While elements of Microsoft's Office suite have been in use for more than 20 years, the company now appears unpleasantly convinced that nobody really has any idea how to use the product.
I spent yesterday at a technical media preview for Office 2007 (due in November for enterprise customers and early next year for the mass market), and what really struck me about the latest version is what little regard Microsoft seems to have for its existing user base.
In the core Office document creation applications -- Word, Excel and PowerPoint -- the traditional Windows application arrangement of a top-of-screen menu followed by a toolbar has been replaced with the "ribbon", a super-expanded toolbar which allows you to click on what Microsoft says are the most commonly used features. There's no menu bar at all, and no option to switch back to the "classic" view (unlike, say, Windows Vista, which does give you the choice of ignoring its nice-to-look-at-doesn't-add-much Aero interface).
Microsoft argues that this arrangement makes it easier for users to discover features in the product they might have otherwise missed, which seems vaguely reasonable (the company claims the first version of Word offered less than 100 commands, while the new one has more than 1,000). However, this comes at the cost of making life very difficult for users (like me) who are familiar with the existing menu structure and use it for access to keyboard shortcuts. Some of these are supported "invisibly" (if you use the shortcuts, they'll work, but there's no on-screen cues), while others have disappeared altogether.
The new approach also restricts the ability of individuals or companies to customise Word (or Excel or whatever) for easy access to their own favourite features. You can customise the quick access toolbar which appears below the ribbon, but not the ribbon itself, and some of its features can't be added to the toolbar in any case.
Such a major interface change is likely to prove expensive for enterprises which have developed detailed documentation on performing particular tasks in the Office environment. While every Office upgrade has tended to require tweaking those documents, there's not been a change as big as ditching the menu structure altogether since the individual Office applications shifted from DOS to Windows.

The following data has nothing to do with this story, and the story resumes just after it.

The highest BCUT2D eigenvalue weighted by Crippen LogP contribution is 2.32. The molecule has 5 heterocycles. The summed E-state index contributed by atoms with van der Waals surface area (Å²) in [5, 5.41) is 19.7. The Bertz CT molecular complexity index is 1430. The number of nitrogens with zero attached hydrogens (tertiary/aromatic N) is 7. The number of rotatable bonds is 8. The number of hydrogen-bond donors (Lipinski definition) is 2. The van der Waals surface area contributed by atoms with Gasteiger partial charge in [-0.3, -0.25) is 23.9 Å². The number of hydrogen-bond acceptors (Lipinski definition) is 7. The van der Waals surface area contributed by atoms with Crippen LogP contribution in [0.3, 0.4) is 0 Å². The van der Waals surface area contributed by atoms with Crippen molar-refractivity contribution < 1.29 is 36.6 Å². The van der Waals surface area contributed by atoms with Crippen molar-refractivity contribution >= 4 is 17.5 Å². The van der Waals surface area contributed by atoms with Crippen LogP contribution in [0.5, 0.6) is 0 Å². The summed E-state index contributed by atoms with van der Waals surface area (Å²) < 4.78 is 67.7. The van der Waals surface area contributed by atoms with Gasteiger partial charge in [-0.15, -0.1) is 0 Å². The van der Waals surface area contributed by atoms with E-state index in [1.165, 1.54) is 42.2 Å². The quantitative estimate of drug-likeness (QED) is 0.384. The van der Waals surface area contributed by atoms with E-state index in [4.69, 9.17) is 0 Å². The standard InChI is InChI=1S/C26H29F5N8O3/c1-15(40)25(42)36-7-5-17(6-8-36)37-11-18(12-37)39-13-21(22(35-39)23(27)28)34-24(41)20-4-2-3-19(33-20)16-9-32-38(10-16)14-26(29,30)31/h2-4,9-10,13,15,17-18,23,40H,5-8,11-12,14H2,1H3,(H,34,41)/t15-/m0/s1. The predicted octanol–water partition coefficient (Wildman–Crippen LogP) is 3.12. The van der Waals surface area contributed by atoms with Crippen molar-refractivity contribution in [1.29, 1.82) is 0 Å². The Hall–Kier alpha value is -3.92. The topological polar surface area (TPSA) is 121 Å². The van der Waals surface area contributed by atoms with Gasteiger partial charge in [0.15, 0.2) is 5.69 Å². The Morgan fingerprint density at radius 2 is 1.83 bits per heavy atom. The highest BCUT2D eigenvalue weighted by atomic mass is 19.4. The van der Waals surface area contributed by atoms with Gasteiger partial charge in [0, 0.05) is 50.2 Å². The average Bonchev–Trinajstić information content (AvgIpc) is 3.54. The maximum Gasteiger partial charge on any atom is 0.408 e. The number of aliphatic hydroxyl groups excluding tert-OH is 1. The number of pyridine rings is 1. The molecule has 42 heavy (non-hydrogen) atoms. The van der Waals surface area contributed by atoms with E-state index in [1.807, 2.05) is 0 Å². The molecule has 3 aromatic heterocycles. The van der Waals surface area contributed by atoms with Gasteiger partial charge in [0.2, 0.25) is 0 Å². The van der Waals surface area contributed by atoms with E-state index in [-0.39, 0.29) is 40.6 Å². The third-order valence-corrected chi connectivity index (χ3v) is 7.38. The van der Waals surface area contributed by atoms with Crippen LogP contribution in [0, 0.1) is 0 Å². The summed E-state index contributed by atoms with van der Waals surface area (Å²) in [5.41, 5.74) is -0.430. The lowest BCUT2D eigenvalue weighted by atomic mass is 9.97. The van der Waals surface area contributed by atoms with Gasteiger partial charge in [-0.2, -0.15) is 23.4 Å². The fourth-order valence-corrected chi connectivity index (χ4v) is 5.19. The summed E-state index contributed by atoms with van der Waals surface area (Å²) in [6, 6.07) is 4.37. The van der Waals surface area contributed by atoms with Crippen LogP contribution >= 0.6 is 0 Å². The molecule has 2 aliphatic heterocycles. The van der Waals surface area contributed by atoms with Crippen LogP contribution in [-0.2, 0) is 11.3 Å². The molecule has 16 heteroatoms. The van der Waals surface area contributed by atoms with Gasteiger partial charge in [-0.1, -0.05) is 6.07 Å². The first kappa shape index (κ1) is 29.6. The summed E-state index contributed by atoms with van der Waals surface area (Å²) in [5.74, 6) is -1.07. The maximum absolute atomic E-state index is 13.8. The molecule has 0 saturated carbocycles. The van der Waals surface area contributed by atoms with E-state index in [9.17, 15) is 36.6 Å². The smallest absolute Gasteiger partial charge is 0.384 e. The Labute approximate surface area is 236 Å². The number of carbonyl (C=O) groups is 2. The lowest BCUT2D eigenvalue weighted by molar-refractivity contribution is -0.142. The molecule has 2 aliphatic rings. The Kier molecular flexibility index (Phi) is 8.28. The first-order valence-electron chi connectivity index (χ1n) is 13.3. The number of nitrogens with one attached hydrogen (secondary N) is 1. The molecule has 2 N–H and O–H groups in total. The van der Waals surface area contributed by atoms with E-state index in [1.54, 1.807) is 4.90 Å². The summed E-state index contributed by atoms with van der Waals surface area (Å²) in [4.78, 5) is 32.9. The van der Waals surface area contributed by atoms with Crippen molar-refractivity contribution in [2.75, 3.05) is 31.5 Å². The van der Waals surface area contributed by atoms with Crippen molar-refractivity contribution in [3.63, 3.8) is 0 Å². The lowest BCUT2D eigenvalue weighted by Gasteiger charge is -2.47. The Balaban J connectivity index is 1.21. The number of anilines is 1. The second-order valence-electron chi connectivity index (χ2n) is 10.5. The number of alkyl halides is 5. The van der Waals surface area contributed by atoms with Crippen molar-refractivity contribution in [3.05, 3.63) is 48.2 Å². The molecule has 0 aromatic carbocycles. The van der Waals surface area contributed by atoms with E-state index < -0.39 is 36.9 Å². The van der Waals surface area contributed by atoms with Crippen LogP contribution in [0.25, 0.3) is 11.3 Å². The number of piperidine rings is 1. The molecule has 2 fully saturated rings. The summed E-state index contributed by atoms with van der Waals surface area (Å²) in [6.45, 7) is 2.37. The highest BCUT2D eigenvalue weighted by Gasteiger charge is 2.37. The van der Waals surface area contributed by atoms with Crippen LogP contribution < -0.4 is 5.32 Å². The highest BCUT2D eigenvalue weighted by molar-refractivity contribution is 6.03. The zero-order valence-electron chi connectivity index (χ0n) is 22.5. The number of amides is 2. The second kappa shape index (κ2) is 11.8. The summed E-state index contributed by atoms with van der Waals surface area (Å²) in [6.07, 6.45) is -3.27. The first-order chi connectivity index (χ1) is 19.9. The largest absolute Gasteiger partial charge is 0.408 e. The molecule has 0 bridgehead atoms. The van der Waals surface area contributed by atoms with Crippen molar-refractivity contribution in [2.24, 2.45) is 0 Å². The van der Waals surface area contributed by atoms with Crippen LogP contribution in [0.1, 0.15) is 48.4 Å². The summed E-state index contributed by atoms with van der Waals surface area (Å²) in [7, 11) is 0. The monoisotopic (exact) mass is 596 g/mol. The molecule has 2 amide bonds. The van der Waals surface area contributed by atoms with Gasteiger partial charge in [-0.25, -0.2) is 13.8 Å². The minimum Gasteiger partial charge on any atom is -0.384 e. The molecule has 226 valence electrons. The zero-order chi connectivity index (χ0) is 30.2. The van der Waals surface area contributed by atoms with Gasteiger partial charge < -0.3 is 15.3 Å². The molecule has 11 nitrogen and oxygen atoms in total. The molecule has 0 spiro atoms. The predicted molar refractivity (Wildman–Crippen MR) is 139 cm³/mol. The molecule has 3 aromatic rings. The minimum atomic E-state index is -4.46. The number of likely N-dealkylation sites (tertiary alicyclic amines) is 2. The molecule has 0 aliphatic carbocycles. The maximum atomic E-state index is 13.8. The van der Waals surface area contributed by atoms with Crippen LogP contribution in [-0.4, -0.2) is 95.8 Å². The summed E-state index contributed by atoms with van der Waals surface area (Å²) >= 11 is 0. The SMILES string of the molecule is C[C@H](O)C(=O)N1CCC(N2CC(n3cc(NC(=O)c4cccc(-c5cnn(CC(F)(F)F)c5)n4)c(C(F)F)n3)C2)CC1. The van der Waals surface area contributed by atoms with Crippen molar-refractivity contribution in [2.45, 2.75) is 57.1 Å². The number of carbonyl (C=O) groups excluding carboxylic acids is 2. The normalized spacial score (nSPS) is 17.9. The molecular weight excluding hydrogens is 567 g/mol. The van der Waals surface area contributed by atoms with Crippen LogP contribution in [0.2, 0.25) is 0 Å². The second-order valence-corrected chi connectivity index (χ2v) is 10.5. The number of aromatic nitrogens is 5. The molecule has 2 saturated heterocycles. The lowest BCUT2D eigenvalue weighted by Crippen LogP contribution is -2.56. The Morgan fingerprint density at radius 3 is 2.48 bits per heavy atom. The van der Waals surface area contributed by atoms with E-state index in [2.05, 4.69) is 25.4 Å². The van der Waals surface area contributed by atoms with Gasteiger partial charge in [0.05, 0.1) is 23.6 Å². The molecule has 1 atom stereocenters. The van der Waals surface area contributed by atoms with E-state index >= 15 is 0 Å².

Microsoft officials concede that the company's own research shows that "power users" are going to have the most trouble adapting to the new interface. That seems insane to me when the central Office marketing message -- that Office applications can be combined and integrated for access to a wide range of customised business collaboration processes -- depends on power users being willing to spend time with the product to make that grandiose vision a reality.
Indeed, there's an amusing contradiction involved. Office 2003 was promoted around the notion that already everyone knew how to use those applications, so it made sense to make them the front-end for other tasks like business intelligence and content management. Office 2007 is being promoted with the notion that most of Office's features are so hard to find that a complete revamp is required so that people can use the products. Which version does Microsoft really believe?